3 Dimensions of Strategic Change

Andrew Pettigrew and Richard Whipp highlights three dimensions of strategic change in their book 'Managing Change for Competitive Success' (1991) :


1. Content (Objectives, Purpose and Goals)

The content of change aims to answer the question "WHAT"


2. Process (Implementation)

The process of change aims to answer the question "HOW"


3. Context (The Internal and External Environment)

The context of change aims to answer the question "WHERE"


Vector Study Approach

Vector Study, claims that organizations' strategies can be measured and expressed as vectors with certain direction and magnitude. Strategic change in an organisation is basically the change of the direction of organisational strategy vector. Conceptually the term of  strategic change or the dimensions of strategic change approach of Pettigrew and Whipp is very important. However it is not measurable thus manegable. Vector Theory might fulfill this gap.


Pettigrew and Whipp emphasize the continuous interplay between these change dimensions. The implementation of change is an "iterative, cumulative and reformulation-in-use process." Successful change is a result of the interaction between the content or what of change (objectives, purpose and goals); the process or how of change (implementation); and the organizational context or where of change (the internal and external environment).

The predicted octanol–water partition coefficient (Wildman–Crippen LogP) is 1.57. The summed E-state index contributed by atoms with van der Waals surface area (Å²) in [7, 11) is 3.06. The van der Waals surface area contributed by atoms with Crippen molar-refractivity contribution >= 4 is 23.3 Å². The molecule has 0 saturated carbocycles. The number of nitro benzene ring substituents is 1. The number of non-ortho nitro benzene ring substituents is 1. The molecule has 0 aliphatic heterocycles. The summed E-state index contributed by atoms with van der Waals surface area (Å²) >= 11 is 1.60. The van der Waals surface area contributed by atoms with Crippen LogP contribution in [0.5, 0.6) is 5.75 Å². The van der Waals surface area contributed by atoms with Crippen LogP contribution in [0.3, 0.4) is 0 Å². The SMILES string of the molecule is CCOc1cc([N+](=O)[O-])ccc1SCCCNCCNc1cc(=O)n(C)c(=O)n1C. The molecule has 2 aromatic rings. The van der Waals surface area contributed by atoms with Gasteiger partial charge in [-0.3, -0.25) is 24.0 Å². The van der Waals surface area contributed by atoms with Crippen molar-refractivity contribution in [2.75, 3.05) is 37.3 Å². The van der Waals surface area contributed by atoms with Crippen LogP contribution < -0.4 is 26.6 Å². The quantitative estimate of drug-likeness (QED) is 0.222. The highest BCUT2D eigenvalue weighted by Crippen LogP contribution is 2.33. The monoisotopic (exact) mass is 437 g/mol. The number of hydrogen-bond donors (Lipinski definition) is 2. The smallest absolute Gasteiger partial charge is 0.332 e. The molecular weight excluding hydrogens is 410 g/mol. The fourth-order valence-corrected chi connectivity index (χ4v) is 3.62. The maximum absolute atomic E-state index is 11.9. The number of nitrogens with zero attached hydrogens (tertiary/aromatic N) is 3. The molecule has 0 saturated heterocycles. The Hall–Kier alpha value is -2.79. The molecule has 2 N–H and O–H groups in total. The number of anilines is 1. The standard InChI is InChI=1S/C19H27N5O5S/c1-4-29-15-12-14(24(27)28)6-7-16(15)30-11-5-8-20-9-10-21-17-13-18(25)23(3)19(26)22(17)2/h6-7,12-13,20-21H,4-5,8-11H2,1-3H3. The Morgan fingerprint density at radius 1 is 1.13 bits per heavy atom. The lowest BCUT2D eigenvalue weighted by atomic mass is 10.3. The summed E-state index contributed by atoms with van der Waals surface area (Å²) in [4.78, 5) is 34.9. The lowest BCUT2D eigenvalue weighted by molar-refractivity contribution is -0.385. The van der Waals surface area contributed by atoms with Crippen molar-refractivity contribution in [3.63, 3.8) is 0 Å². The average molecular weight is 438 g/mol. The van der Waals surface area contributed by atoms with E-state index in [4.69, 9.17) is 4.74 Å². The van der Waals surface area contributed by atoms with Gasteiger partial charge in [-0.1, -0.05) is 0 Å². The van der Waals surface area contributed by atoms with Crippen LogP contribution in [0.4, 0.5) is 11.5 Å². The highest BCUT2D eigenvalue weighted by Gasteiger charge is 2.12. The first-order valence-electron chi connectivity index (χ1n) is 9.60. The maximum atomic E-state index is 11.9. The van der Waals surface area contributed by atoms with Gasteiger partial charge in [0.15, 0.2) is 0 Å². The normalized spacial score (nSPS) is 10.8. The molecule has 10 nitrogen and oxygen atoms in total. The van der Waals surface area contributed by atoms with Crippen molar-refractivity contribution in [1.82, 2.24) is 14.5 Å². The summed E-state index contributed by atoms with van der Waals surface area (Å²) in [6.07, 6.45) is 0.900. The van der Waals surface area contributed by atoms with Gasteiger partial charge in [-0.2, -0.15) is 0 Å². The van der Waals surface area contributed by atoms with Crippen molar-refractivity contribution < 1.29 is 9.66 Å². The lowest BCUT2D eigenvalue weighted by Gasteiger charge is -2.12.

Based on substantial empirical research, they also present five central interrelated factors belonging to successfully managing strategic change:


1. Environmental assessment (continuous monitoring of both the internal and external environment [competition] of the organization through open learning systems)


2. Human resources as assets and liabilities (employees should know they are seen as valuable and feel trusted by the organization)


3. Linking strategic and operational change (Intentions are implemented and transformed through time, bundling of operational activities is powerful and can lead to new strategic changes)


4. Leading change (Move the organization forwards; creating the right climate for change, coordinating activities, steering. Setting the agenda not only for the direction of the change, but also for the right vision and values)


5. Overall coherence (a change strategy should be consistent (clear goals), consonant (with its environment), provide a competitive edge and be feasible.